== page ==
There is a science to these trips with the sub-10 year old crowd.  Whatever you do, bring hot chocolate and snacks.  Adults, in front of the train, stomp down a nice trail so that little legs can follow on a well worn path.  We were breaking trail in about 2 feet of fresh powder in places, so a great workout for the bigger folks.  Also, take a minute to look at animal tracks and discuss them.  We have seen deer, moose and wolf and its always fun to talk about what they were doing.  After an hour or so of elevation gain, everyone stomped down a wide area in a wind break to serve as our day camp.  We immediately dispatched all the littles to find sticks, old branches and logs for a fire.   They love the activity and usually collect more than needed.  Next, they were dispatched to find dry needles, old man’s beard and pine cones for fire starters.

The littles were off to sled and slide on a sidehill.  That gave a minute to work with my older daughter on some fire-craft; an important skill if you spend time outside.  We shaved down a dry stick for some wood flakes, added that to an old man’s beard nest with needles then we prepared a bed of pine cones and a teepee of dry sticks.  From my pack, a ferro rod and a cotton ball soaked in Vaseline (I carry about 20 in an old pill bottle).   Instant ignition and a warm fire ensued.

Hot Chocolate, snacks and even some hot dogs make a fun break before heading back to town.  Winter is incredibly beautiful in our region.  Taking a minute for an adventure this time of year provides fresh air and vitamin D to help shake off that holiday hangover.

The Skiing of the Bulls by Avbird

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You have probably seen the pictures and thought that the Running of the Bulls looks like a pretty crazy scene, right? Well here in Genuine Montana you don’t just run with the bulls, you ski – and we aren’t talking about some domesticated, about to be a whopper, cow. We have real, free range, born and bred wild – buffalo. Well technically they are American bison.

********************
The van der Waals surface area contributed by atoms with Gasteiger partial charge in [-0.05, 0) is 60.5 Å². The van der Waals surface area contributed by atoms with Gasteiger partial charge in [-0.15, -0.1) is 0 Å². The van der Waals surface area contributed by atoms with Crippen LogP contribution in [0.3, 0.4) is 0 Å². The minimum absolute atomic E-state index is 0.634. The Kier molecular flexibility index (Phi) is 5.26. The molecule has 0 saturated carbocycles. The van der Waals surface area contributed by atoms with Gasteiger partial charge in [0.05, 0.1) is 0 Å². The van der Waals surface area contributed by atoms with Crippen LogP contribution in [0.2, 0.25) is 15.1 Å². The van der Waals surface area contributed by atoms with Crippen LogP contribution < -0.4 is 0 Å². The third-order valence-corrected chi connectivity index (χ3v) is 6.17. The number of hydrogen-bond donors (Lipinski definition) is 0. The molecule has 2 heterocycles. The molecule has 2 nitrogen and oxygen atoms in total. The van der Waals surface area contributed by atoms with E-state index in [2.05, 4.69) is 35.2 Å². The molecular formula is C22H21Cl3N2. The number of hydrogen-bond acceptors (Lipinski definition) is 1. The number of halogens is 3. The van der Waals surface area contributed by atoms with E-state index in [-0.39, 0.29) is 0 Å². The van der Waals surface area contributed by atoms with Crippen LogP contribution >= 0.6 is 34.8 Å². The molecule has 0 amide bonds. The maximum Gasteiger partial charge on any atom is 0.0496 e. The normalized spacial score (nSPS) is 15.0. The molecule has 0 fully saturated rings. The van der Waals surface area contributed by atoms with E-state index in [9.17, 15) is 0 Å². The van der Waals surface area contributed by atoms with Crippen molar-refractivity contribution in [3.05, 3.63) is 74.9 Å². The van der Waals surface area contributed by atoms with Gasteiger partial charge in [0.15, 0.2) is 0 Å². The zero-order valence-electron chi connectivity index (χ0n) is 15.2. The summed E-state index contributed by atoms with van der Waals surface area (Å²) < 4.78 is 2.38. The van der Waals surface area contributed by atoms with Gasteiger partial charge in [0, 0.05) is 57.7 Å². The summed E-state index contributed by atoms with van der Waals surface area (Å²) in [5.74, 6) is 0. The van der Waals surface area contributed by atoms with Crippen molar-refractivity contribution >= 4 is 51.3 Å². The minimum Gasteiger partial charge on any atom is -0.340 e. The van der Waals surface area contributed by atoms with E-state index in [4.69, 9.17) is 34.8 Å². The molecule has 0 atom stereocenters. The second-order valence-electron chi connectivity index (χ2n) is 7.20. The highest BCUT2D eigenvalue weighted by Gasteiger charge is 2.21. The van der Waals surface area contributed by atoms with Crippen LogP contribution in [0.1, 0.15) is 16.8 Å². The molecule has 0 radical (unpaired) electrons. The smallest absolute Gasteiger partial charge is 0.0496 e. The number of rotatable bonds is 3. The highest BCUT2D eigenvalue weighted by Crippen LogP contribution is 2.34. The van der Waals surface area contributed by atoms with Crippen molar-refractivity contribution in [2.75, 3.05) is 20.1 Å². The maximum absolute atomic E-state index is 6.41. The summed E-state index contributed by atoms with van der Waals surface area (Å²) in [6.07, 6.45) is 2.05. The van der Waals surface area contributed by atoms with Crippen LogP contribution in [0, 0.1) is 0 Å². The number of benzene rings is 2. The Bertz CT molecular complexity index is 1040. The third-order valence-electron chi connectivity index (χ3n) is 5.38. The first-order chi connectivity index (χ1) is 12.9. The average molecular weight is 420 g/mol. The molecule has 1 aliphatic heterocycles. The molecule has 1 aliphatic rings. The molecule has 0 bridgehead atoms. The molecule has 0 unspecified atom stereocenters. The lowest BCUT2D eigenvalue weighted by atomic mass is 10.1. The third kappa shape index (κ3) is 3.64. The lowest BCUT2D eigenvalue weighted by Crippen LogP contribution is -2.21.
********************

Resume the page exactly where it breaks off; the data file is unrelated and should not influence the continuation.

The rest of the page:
Looking for some quiet time away following the COVID holidays of 2020, we booked a cabin outside Gardiner on the north entrance to Yellowstone NP in early January. We got a lazy start on a Saturday and still made the easy and scenic three-hour drive to Gardner around mid-day . Awesome.

First stop, geyser skiing! This is one of my girls’ fav’s, although to me its always surreal The Park Service grooms a nice rolling trail around the Mammoth Hot Springs geysers. A quick 40-minute ski on the trail yields great views including looking into several boiling caldera’s – on your skis.  We actually spotted some tracks that I am fairly sure were wolverine.

The Park Service has also started grooming cross-country ski trails on the closed winter roads, which offers a great backcountry experience.  Taking advantage of that opportunity, on day 2 we skied the Blacktail Peninsula Road, where we met up with a small bachelor group of bulls. Fortunately, they were content to let us ski by without incident.  

We timed our ski in late afternoon so we would return to the car around sunset. Stopping trailside, we offered up a couple howls knowing there are wolf dens on a ridge several miles off the Blacktail road. As we skied back in the fading light, we could hear the wolves in the far distance returning our call and watched some wary elk on the ridge above us.

I am raising two young kids in one of the most amazing places, offering countless adventures. Decades from now I hope their grandkids listen to these stories and wonder if they ever really happened.

Great Falls has a plenty of jobs available, great schools, 15 minute commutes and is one of Montana’s most affordable communities.  Consider a trip to find your own Genuine Montana adventure or make “G Falls” your permanent location and adventure your new back yard!